- In Stephen King's Revival, Jamie's infant niece takes to him instantly the first time he meets her. When he returns to his brother's house after dealing with Mother, she takes one look at him and starts screaming and thrashing to stay as far away from him as possible. Jamie takes this as evidence that he's been tainted, and distances himself from his family so they won't be marked as well.
- When Spike is rescuing the baby boy that the Fell Brethren want to make a holy sacrifice in the last epsiode of Angel, the Brethren surround him and order him to put the baby back in the bassinet. He looks at the baby, who shakes his head.
- Baby Wyatt of Charmed tended to put up a blue forcefield if something evil came too close.
- In the Good Luck Charlie episode which shows the Teddy/Spencer break-up, the baby, Charlie, bites Spencer. This is before Teddy discovers he's two-timing her with Skyler. Teddy also dreams that a giant Charlie is attacking Spencer.
- Averted in Game of Thrones. A baby boy giggles happily when the Night's King, the leader of the White Walkers picks him up and turns him into a new White Walker.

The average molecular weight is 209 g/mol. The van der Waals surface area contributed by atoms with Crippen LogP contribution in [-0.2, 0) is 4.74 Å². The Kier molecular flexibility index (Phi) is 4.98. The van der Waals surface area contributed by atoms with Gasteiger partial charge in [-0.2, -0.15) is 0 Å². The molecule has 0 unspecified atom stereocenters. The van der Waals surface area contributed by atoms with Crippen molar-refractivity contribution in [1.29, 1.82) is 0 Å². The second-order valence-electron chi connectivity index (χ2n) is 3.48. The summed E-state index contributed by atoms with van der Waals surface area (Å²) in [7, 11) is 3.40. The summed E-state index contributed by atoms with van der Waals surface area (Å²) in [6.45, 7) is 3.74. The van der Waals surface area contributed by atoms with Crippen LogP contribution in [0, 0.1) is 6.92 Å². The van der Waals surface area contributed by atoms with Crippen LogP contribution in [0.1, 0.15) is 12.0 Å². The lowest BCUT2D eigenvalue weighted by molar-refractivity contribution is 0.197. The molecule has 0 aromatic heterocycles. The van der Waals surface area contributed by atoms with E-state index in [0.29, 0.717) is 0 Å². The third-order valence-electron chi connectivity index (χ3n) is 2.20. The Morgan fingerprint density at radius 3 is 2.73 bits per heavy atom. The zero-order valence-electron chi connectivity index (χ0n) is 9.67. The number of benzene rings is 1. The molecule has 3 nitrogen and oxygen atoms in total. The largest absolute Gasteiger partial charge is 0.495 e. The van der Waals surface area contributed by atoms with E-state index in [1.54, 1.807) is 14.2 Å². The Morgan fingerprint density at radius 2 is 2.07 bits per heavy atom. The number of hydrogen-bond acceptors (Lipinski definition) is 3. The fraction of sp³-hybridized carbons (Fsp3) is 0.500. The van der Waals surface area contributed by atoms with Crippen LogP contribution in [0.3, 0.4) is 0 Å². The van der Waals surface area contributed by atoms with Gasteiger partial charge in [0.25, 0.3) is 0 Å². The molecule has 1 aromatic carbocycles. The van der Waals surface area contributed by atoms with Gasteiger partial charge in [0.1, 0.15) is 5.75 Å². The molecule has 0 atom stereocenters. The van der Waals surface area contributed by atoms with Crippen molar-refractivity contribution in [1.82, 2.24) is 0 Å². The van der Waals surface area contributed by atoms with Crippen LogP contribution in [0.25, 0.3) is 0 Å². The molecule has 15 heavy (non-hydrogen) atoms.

- Subverted in "Silent Witness", an episode of Alfred Hitchcock Presents. The baby cries whenever the man who killed her babysitter comes nearby. His guilty feelings make him suspect that the baby will actually get him caught, and it seems like he's deciding whether to do away with the child too. (He doesn't.) At the end we learn that the baby cries whenever any unknown man comes nearby.
- Masters of Horror: In the episode "Dreams in the Witch-House", the main guy agrees to babysit his female neighbor's baby while she goes to a job interview. When she suddenly returns to apparently seduce him, it's clear that it's really the witch in disguise because the baby starts loudly crying.
- In Malcolm in the Middle, while Lois is pregnant with her fifth child, he starts kicking inside her stomach harder than usual. Lois wonders if something's upsetting him... and then she looks up and sees her racist, manipulative, and all around evil mother Ida at the window.
- Star Wars Rebels: In the season 2 episode "The Future of the Force", the Inquisitors attempt to abduct two Force-sensitive babies, both of whom start crying when they feel the Inquisitors approaching.
- Tiny Toon Adventures: While Elmyra is more Obliviously Evil, Drooley Davey from the "The Wide World of Elmyra" episode segment of the same name is scared by her presence, seeing her as a Babysitter from Hell. While Elmyra does mean well, she is too young and stupid to be a proper babysitter, and at one point, tries to feed him extremely hot milk. Not helping Davey's case is that his parents pass off his fear of Elmyra as excitement to see her, and that they ask Elmyra to babysit him again the next night.